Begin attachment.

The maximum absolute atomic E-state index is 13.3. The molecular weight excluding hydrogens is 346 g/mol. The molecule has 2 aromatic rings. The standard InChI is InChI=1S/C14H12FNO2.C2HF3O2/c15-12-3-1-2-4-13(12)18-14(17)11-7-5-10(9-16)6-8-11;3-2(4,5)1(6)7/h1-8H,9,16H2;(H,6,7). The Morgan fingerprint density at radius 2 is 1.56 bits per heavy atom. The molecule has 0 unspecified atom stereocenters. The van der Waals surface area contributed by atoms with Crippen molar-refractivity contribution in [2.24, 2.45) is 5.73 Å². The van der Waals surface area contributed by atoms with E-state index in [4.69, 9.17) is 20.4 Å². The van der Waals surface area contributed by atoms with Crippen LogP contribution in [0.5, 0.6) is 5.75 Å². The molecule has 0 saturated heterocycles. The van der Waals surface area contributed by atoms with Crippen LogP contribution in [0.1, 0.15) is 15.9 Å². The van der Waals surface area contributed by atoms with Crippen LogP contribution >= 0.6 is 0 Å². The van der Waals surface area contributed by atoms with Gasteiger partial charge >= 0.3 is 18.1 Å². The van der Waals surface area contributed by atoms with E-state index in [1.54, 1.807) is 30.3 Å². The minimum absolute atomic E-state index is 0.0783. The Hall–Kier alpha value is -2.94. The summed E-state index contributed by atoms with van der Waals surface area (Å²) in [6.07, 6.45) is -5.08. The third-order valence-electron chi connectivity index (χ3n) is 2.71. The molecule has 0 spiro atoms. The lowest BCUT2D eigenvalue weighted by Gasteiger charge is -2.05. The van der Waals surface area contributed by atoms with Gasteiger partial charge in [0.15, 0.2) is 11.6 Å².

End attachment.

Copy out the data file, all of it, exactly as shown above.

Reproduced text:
The maximum absolute atomic E-state index is 13.3. The molecular weight excluding hydrogens is 346 g/mol. The molecule has 2 aromatic rings. The standard InChI is InChI=1S/C14H12FNO2.C2HF3O2/c15-12-3-1-2-4-13(12)18-14(17)11-7-5-10(9-16)6-8-11;3-2(4,5)1(6)7/h1-8H,9,16H2;(H,6,7). The Morgan fingerprint density at radius 2 is 1.56 bits per heavy atom. The molecule has 0 unspecified atom stereocenters. The van der Waals surface area contributed by atoms with Crippen molar-refractivity contribution in [2.24, 2.45) is 5.73 Å². The van der Waals surface area contributed by atoms with E-state index in [4.69, 9.17) is 20.4 Å². The van der Waals surface area contributed by atoms with Crippen LogP contribution in [0.5, 0.6) is 5.75 Å². The molecule has 0 saturated heterocycles. The van der Waals surface area contributed by atoms with Crippen LogP contribution in [0.1, 0.15) is 15.9 Å². The van der Waals surface area contributed by atoms with Crippen LogP contribution >= 0.6 is 0 Å². The van der Waals surface area contributed by atoms with Gasteiger partial charge >= 0.3 is 18.1 Å². The van der Waals surface area contributed by atoms with E-state index in [1.54, 1.807) is 30.3 Å². The minimum absolute atomic E-state index is 0.0783. The Hall–Kier alpha value is -2.94. The summed E-state index contributed by atoms with van der Waals surface area (Å²) in [6.07, 6.45) is -5.08. The third-order valence-electron chi connectivity index (χ3n) is 2.71. The molecule has 0 spiro atoms. The lowest BCUT2D eigenvalue weighted by Gasteiger charge is -2.05. The van der Waals surface area contributed by atoms with Gasteiger partial charge in [0.15, 0.2) is 11.6 Å².